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Completed my second Duolingo owl on Saturday in French. I had set myself a rather optimistic goal of finishing it by the end of April, and with a rather Herculean effort on Saturday (starting at 7.30am, finishing just after midnight), I completed some 23 skills and probably around 90 lessons on that day. It was quite exhausting and the following day I froze when chatting to a fellow Esperanto speaker - by brain was full of French! In the coming month I am intending to complete as much as I can with German - not my strongest language and I suspect that I'll not finish that until the end of June.

On Sunday was a meeting of The Philosophy Forum with Rohan presenting on Leonardo Di Vinci, Tertiary Education, and Genius. The presentation needed some work but there was some good discussion. I neglected to mention last month's meeting which had Tim Harding speak on Determinism, Free Will and Compatibilism, which had a massive follow-up discussion on Facebook. I had to pen a few words myself on the subject, much to my annoyance as I find the partisanship on the subject when our knowledge is limited to be far too rude.

Today's work consisted on giving another course on high performance computing at UniMelb, along with Martin P., contributing with the use of the NeCTAR cloud. Tonight I'm working on a presentation tomorrow night for Linux Users of Victoria on UNUMS - computation without error.
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Attended the LUV Beginners talk today at InfoExchange with Andrew Pam giving a good presentation on the history of version control with supplementary contributions by Mike Hewitt. Have volunteered myself to give a talk at the main meeting in a fortnight's time on UNUMS - how to do computation without error. Apropos, recently a small GPU cluster illustrated its power in cracking passwords. This has implications for some institutions, including a certain university I have taught at, which had a terrible password policy. I could not help but write a few words about it. Work this week included preparation for upcoming conferences (OpenStack Australia, QuestNet), the lecture I'm giving for Cluster and Cloud Computing, creating more space on the Edward cluster, and organising weekly research training sessions.

On Monday we went to visit [ profile] hathhalla and [ profile] ser_pounce for the regular cheesequest and played Journey : Wrath of Demons, which went very well, although I do note that many of this big, expensive cooperative boardgames are very much in style of traditional battle scenes from traditional tabletop roleplaying games. Also enjoyed the company of their new household ferrets, very silly creatures. Friday night was another session of the Eclipse Phase Mars storyline where we smuggled weapon-grade uranium to the social democrats (I'm sure they'll use it responsibly). On other science fictions interests now have a copy of The Booger Peril courtesy of an invitation only book launch, and have also received responses and published an interview with John Snead, on of the most prolific writers in the RPG world.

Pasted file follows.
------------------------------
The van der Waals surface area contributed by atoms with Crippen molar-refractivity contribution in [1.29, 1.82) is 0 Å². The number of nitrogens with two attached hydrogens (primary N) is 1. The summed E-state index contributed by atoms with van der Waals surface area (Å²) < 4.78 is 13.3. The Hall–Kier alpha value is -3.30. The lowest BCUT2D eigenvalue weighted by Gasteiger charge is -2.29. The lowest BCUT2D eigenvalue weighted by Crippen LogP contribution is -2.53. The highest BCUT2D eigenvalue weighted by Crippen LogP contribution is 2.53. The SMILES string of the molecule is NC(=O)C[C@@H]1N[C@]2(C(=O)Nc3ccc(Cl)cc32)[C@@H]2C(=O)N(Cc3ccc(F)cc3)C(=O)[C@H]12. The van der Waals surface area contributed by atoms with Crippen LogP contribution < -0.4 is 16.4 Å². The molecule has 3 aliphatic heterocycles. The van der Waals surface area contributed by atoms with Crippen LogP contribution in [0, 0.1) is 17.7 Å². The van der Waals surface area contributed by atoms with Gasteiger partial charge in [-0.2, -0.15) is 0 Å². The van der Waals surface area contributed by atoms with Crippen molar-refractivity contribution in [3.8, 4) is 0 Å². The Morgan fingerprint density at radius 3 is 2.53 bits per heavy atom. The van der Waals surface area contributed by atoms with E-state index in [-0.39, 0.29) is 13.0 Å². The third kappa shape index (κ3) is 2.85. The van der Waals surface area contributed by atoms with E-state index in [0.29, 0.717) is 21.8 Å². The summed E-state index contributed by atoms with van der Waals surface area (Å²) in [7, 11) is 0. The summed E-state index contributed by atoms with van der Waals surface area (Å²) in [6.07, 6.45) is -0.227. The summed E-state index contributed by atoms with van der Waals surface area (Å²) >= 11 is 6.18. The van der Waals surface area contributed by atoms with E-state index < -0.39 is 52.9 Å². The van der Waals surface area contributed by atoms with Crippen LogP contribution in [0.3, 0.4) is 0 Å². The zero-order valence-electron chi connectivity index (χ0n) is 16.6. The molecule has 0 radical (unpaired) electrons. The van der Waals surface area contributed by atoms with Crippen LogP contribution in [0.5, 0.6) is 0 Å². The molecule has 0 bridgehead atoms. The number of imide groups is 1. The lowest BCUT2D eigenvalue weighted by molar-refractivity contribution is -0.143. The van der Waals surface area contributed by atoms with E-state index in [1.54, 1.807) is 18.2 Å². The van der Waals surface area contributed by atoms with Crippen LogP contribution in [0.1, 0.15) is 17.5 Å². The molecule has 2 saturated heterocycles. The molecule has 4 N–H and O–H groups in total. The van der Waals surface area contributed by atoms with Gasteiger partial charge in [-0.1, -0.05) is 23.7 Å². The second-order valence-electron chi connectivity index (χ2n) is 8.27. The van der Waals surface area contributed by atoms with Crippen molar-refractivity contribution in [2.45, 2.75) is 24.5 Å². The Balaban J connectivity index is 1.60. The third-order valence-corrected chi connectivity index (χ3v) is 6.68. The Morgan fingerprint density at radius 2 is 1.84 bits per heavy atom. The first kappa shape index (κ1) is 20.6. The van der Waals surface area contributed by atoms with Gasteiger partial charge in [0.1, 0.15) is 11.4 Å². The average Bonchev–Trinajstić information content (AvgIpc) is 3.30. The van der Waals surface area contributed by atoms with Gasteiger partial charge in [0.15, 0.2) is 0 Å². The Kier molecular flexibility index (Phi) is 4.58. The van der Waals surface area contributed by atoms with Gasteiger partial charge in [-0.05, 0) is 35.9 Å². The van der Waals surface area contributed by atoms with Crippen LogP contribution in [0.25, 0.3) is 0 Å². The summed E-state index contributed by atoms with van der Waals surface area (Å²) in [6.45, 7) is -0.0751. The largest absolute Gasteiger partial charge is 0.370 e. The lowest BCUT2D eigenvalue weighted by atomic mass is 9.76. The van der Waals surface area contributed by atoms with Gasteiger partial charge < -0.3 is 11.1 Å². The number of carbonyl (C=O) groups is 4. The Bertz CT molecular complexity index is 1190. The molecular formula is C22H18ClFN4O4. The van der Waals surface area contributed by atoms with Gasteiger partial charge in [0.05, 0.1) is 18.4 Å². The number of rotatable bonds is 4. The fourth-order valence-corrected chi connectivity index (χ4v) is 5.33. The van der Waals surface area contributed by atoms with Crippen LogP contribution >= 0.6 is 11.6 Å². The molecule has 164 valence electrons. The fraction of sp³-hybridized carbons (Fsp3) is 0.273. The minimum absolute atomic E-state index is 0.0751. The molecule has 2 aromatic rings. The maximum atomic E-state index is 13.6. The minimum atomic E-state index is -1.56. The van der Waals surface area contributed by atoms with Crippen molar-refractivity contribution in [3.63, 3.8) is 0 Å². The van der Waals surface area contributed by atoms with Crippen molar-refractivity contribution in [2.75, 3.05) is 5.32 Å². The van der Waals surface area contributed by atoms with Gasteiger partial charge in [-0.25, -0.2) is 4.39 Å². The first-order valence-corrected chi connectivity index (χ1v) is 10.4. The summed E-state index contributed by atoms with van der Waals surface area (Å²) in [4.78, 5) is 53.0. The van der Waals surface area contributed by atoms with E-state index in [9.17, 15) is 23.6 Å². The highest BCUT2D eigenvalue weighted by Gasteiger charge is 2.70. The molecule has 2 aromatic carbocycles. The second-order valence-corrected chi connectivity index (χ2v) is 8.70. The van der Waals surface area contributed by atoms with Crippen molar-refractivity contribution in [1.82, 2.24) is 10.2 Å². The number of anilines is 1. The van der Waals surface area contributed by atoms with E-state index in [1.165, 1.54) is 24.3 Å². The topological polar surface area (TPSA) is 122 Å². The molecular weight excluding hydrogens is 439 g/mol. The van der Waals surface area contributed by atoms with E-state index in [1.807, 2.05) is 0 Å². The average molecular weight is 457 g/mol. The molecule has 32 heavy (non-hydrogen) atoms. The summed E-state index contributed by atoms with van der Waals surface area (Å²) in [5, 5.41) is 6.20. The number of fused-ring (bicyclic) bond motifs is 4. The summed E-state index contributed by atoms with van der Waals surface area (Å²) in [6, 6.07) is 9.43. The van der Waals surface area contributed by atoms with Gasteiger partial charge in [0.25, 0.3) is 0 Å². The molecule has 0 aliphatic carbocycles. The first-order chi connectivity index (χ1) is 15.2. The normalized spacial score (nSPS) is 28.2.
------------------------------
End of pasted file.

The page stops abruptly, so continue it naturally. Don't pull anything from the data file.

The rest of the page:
Over the past week I've been thinking intensely on race conditions, but not in computer science. Rather, I've been thinking about them in terms of the sociology of crises, for example, the ability of disparate world political systems and interests to engage in effective unified action on global warming before a critical point is reached - in other words following the metrics of the Doomsday Clock, and noting that we're now in the same 'time' as we were globally as 1984.
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I haven't posted for several days. But what a week it has been. Saturday was the meeting for Linux Users of Victoria with Russell Coker leading a hands-on demonstration for building a mail-server. The technical content was good, but his sessions would be better if he was more of a teacher and took the time to elaborate each point to provide grounding among the learners. Afterwards it was the annual general meeting of the Isocracy Network with Damien Kingsbury speaking on plans to reform asylum seeker policies. It has led to me to reflect on the 15 years of reluctant involvement I have had with this issue.

On Sunday's 7th Sea Freiburg gaming session followed on from The Great Fire of Freiburg to the financial rebuilding of the equivalent of the establishment of the Bank of England. In other gaming news, on Tuesday reached the highest level attainable in Ingress. I can imagine that much of the time that I used to spend on Ingress will now be spent on Duolingo, where I am progressing quite well in German, French, and Esperanto (I find French the easiest, quelle surprise). Needless to say, we are still attending our weekly German lessons at the College of Advanced Education.

There has been some work-related issues of the past few days that have led to some serious reverberations throughout the company, which I am not at great liberty to elaborate on. It has however left a number of good people quite shell-shocked even if it is not immediately obvious, and has certainly led to demotivation on the part of others. I raise the question on whether the Board has acted - and I mean this in the full legal sense - "in the best interests of the corporation". This aside, next week I will be presenting at the Open Source Developers Conference in Tasmania, and then return to conduct courses for RMIT, then La Trobe University, then Deakin University.